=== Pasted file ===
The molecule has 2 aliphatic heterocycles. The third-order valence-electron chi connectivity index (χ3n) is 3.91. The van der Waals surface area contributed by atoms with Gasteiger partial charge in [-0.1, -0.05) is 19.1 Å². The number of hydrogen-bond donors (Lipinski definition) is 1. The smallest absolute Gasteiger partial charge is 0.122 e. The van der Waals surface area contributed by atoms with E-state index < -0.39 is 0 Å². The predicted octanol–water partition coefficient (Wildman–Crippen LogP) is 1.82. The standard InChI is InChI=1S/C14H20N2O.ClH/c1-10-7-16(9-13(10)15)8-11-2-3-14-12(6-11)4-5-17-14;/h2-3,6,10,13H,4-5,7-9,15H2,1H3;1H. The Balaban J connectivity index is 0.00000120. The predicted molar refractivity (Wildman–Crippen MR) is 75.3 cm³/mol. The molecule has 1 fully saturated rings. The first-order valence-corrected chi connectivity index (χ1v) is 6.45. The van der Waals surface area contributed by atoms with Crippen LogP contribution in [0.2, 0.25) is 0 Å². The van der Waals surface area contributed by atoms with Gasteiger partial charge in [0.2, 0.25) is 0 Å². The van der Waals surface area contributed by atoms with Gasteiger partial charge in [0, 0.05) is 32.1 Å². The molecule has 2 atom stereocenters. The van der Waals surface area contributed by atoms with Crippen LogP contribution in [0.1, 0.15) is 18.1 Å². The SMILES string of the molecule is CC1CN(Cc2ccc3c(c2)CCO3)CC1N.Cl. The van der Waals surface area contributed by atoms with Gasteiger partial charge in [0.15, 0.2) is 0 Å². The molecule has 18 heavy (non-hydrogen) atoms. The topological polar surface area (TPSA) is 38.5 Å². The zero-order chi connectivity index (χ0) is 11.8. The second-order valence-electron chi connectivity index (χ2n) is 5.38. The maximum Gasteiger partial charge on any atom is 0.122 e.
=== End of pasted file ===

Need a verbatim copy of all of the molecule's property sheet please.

The molecule has 2 aliphatic heterocycles. The third-order valence-electron chi connectivity index (χ3n) is 3.91. The van der Waals surface area contributed by atoms with Gasteiger partial charge in [-0.1, -0.05) is 19.1 Å². The number of hydrogen-bond donors (Lipinski definition) is 1. The smallest absolute Gasteiger partial charge is 0.122 e. The van der Waals surface area contributed by atoms with E-state index < -0.39 is 0 Å². The predicted octanol–water partition coefficient (Wildman–Crippen LogP) is 1.82. The standard InChI is InChI=1S/C14H20N2O.ClH/c1-10-7-16(9-13(10)15)8-11-2-3-14-12(6-11)4-5-17-14;/h2-3,6,10,13H,4-5,7-9,15H2,1H3;1H. The Balaban J connectivity index is 0.00000120. The predicted molar refractivity (Wildman–Crippen MR) is 75.3 cm³/mol. The molecule has 1 fully saturated rings. The first-order valence-corrected chi connectivity index (χ1v) is 6.45. The van der Waals surface area contributed by atoms with Crippen LogP contribution in [0.2, 0.25) is 0 Å². The van der Waals surface area contributed by atoms with Gasteiger partial charge in [0.2, 0.25) is 0 Å². The van der Waals surface area contributed by atoms with Gasteiger partial charge in [0, 0.05) is 32.1 Å². The molecule has 2 atom stereocenters. The van der Waals surface area contributed by atoms with Crippen LogP contribution in [0.1, 0.15) is 18.1 Å². The SMILES string of the molecule is CC1CN(Cc2ccc3c(c2)CCO3)CC1N.Cl. The van der Waals surface area contributed by atoms with Gasteiger partial charge in [0.15, 0.2) is 0 Å². The molecule has 18 heavy (non-hydrogen) atoms. The topological polar surface area (TPSA) is 38.5 Å². The zero-order chi connectivity index (χ0) is 11.8. The second-order valence-electron chi connectivity index (χ2n) is 5.38. The maximum Gasteiger partial charge on any atom is 0.122 e.